“It’s getting that way,” he said. “Hopefully we can keep it going. While I was sitting out, looking at the standings we knew we were still in it. Even though as poorly as we played, as bad as things have been, a couple games could turn it around. It’s our first win streak of the season, so hopefully we can keep it going and build something special.”




Nets 102, Clippers 93: This game started pretty much as we all expected — the Clippers starters overwhelmed the Nets starters and were up 12 in the first quarter. The Nets defense was awful and the Clipper ball movement was beautiful. We knew how this would go… and then the two teams started to get into their benches. Everything changed. Brooklyn started playing much better defense and put up 36 points in the second quarter. Suddenly we had a game. Except we didn’t. A 14-4 Nets run late in the first half and a 12-4 run early in the second turned this into a Nets rout. Joe Johnson had 21 points and Deron Williams had an awesome second quarter on his way to 15. Great win for Brooklyn and Jason Kidd, on the flip side Doc Rivers isn’t going to sleep well tonight. The Clippers are now 5-6 against the lowly East.

Trail Blazers 111, Rockets 104: Go ahead and add Houston to the list of top teams the Trail Blazers have knocked off lately. Once again they did it with a stellar offense (109.7 points per 100 possessions pace) and just enough defense to get it done. LaMarcus Aldridge started 1-of-8 shooting then found a groove and was 11-of-14 the rest of the way to finish with 31 points and 25 rebounds. Dwight Howard put up 32 points and 17 rebounds and James Harden had 25, helping the Rockets tie the game at 76-76 after three quarters, but a 10-0 Blazers run to start the fourth gave the Blazers a lead they never lost.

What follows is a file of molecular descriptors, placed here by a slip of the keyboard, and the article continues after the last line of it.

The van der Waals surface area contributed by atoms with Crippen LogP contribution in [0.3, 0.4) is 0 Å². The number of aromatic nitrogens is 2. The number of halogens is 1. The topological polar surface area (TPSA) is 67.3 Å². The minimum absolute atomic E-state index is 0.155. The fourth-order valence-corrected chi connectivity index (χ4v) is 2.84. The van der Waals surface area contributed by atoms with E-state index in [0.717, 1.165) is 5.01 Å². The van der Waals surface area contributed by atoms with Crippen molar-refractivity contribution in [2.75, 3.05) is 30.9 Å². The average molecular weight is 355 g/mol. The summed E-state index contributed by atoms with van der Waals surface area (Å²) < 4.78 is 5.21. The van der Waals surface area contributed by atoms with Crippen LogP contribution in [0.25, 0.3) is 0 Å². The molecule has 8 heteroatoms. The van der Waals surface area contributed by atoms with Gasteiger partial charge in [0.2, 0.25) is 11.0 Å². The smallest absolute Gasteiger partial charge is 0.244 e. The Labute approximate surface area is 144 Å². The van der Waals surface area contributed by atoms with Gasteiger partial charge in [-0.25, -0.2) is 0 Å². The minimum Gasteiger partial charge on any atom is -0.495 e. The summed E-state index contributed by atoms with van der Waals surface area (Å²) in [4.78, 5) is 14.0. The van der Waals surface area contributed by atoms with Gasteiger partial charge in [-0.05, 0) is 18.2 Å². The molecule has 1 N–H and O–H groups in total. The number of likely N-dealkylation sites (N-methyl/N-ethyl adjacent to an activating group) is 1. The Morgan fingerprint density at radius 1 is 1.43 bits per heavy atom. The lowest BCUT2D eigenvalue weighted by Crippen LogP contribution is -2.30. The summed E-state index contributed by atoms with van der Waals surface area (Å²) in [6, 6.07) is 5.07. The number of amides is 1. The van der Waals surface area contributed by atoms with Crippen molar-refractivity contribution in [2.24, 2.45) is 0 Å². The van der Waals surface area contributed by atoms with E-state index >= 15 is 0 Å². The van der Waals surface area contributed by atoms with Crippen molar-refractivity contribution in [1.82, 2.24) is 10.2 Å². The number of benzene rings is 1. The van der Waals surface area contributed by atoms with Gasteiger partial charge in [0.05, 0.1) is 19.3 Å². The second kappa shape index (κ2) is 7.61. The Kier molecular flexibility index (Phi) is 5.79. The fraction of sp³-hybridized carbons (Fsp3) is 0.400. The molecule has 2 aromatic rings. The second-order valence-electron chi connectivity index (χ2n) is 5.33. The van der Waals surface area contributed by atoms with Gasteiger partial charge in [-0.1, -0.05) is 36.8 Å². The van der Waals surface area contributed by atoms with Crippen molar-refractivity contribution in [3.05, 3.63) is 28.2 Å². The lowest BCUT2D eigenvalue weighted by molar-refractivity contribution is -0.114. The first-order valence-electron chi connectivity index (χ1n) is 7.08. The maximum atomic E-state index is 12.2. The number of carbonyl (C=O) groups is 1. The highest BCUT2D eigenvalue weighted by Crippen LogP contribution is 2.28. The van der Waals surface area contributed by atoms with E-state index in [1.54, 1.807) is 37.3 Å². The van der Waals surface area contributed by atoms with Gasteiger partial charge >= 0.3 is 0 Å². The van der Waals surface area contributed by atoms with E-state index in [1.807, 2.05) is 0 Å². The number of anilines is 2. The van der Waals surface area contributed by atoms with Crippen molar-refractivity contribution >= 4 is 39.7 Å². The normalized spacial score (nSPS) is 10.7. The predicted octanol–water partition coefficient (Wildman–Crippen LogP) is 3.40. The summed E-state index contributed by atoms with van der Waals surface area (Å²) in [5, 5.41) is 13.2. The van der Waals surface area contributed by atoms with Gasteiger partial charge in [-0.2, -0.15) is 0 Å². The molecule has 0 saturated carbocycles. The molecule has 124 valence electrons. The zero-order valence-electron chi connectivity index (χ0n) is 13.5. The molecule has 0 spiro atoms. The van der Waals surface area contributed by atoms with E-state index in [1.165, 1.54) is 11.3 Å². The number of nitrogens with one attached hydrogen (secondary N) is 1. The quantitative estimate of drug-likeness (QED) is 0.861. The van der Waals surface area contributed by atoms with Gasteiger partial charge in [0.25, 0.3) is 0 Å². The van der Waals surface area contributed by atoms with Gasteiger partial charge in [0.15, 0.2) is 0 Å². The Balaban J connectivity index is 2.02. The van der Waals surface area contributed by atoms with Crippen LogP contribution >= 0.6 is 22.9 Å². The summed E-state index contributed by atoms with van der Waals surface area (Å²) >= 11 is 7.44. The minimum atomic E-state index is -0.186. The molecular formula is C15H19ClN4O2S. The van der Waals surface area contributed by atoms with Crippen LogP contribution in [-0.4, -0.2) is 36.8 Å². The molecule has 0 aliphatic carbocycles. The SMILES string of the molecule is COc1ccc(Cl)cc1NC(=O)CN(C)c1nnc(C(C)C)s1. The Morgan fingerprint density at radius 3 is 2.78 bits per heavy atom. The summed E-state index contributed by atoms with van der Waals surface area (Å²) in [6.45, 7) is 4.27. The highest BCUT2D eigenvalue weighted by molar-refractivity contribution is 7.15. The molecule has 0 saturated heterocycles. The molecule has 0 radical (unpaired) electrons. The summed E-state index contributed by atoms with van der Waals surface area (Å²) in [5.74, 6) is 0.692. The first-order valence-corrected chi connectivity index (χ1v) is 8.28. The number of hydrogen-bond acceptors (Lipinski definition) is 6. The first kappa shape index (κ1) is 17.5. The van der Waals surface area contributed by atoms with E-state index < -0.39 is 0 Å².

Gallinari ready to take big role in new Nuggets offense

Danilo Gallinari, Jimmy Butler
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DENVER (AP) — Danilo Gallinari wants everyone to know this: His surgically repaired left knee, the one that took three procedures to fix and nearly two seasons to fully trust, no longer bothers him.